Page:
Data–Pop Alliance has been conducting ongoing research on Big Data, climate change and environmental resilience. With funding from the UK’s Department for International Development (DfID), we published a synthesis report evaluating the opportunities, challenges and required steps for leveraging the new ecosystem of Big Data and its potential applications and implications for climate change and disaster resilience. This report will feed into the World Humanitarian Summit to be organized in Istanbul in May 2016.
This is the third in a series of companion pieces that offer insights from the synthesis report. The authors of the series attempt to go “beyond the buzz” to lay out what we actually know about Big Data’s existing utility for disaster science and for building practical resilience.
When human communities are affected by disasters, collaboration is essential to mitigating their negative impacts. There are many interesting examples of collaborative bottom-up insights building on the “wisdom of crowds” to help optimize response to disasters through humanitarian assistance. This is mostly happening through digital tools, which are playing an increasingly important role in this field. Mobile devices and open source software (e.g. Open Data Kit and Frontline SMS), enable non-expert users living in remote and/or underserved communities – especially in developing and emerging regions – to collect and share data. Additional tools allow the seamless integration of distributed data, real-time information sharing and collaborative analysis of the information produced thanks to data collected by the crowd.
In particular, spatial information is central to disaster response. This includes ‘traditional’ geographic information and aerial imagery produced by governmental organizations as well as Volunteered Geographic Information (VGI), happening as per Goodchild’s definition through “the widespread engagement of large numbers of private citizens, often with little in the way of formal qualiﬁcations, in the creation of geographic information.” Such information is often joined with other unstructured data and information released (not necessarily voluntarily) on the social web during disasters to enable the real-time mapping of impacts as well as response efforts.
The most renowned collaborative platform is Ushahidi (meaning “witness” in Swahili), an application developed by Kenyan journalist Ory Okollah and technologist Erik Hershman to allow crowdsourced reporting of violent incidents in Kenya after the post-election crisis in 2008. An online map aggregated citizens and journalists’ reports, and more than 45,000 people used the website for contributing and/or reading reports during the first month of activity. Communities employed Ushahidi for a variety of purposes – including election reporting in Mexico, as well as to report malaria surveillance with micro-monetary incentives in India. Clearly, the platform was leveraged to track impact of various disasters, as well as for matchmaking between requests and offers for help, as in the case of Nepal earthquake in 2015.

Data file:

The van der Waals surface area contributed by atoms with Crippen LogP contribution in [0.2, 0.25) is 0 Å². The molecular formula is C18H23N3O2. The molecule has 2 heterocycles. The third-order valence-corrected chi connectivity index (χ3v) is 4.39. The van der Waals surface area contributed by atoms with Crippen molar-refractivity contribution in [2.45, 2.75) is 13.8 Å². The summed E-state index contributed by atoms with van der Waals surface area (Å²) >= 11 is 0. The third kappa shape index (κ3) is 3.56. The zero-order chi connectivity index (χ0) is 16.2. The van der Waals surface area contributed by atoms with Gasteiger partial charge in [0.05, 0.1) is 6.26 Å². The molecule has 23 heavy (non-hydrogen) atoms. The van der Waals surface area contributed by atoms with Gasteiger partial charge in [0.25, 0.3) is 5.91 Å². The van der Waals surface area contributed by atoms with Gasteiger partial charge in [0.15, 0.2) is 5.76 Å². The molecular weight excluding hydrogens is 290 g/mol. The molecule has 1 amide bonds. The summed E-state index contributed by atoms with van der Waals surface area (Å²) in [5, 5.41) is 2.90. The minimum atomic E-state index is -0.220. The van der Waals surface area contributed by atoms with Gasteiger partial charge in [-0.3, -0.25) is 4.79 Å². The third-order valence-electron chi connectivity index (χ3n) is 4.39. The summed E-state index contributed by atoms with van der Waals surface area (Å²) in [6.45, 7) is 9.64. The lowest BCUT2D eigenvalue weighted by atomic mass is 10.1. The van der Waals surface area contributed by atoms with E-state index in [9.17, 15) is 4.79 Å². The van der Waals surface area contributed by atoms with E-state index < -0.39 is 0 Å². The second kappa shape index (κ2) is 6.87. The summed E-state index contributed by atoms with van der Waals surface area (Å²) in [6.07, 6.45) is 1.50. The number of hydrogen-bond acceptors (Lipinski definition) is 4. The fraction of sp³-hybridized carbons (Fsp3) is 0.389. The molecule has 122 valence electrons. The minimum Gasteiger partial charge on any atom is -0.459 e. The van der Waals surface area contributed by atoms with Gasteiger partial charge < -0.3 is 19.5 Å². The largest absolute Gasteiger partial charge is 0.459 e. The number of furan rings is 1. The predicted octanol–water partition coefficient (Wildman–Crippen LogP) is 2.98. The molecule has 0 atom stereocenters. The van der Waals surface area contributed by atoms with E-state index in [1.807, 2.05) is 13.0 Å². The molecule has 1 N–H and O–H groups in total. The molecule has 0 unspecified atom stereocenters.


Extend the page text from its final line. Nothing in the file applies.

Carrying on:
Thanks to tools like Ushahidi, the humanitarian sector is increasingly relying on the support of online volunteers who collaborate in disaster management operations. Such volunteers have been nicknamed digital humanitarians by Patrick Meier, former Director of Social Innovation at the Qatar Foundation’s Computing Research Institute. Meier headed the first crowdsourced online crisis mapping initiative to support post-earthquake relief efforts in Haiti in 2010. With the help of more than 100 graduate and undergraduate students, he used the Ushahidi platform to post geographic information retrieved from social and mainstream media. This effort catalysed other initiatives. For example, Haitian expatriates worldwide volunteered online to translate messages from Creole to English. The OpenStreetMap community developed a detailed map of Haiti’s transportation network within a few days. Digicel, a Haitian telecommunication company, set up a toll free SMS service for people to report urgent needs and their location with the help of the Thomson-Reuters Foundation, InSTEDD, and the United States Department of State. The working group collected, integrated, and verified whenever possible the geographic information to provide a free source of information to organizations and communities providing relief to the population in Haiti after the earthquake.
Online tools also enable new forms of cooperation to provide support to communities affected by disasters. Volunteers can provide an outstanding contribution to disaster response that is complementary to that of standard disaster management organizations. Volunteers can help undertake tasks that require large computational power and/or a dedicated workforce – such as MicroMappers, a platform developed by the Qatar Computing Research Institute (QCRI) in partnership with the Stand-By Task Force. Volunteers from all over the world get summoned any time a disaster strikes, employing the platform to analyze Tweets and pictures to track evidence of damages as well as requests coming directly from affected areas.
Digital tools involving the crowd can also have a positive impact on making disaster management more participatory, making non-governmental organizations, as well as communities from affected areas, able to participate directly to a sector which has traditionally been a top-down activity; communities were only the recipient of aid and had limited space for playing a role in disaster management operations.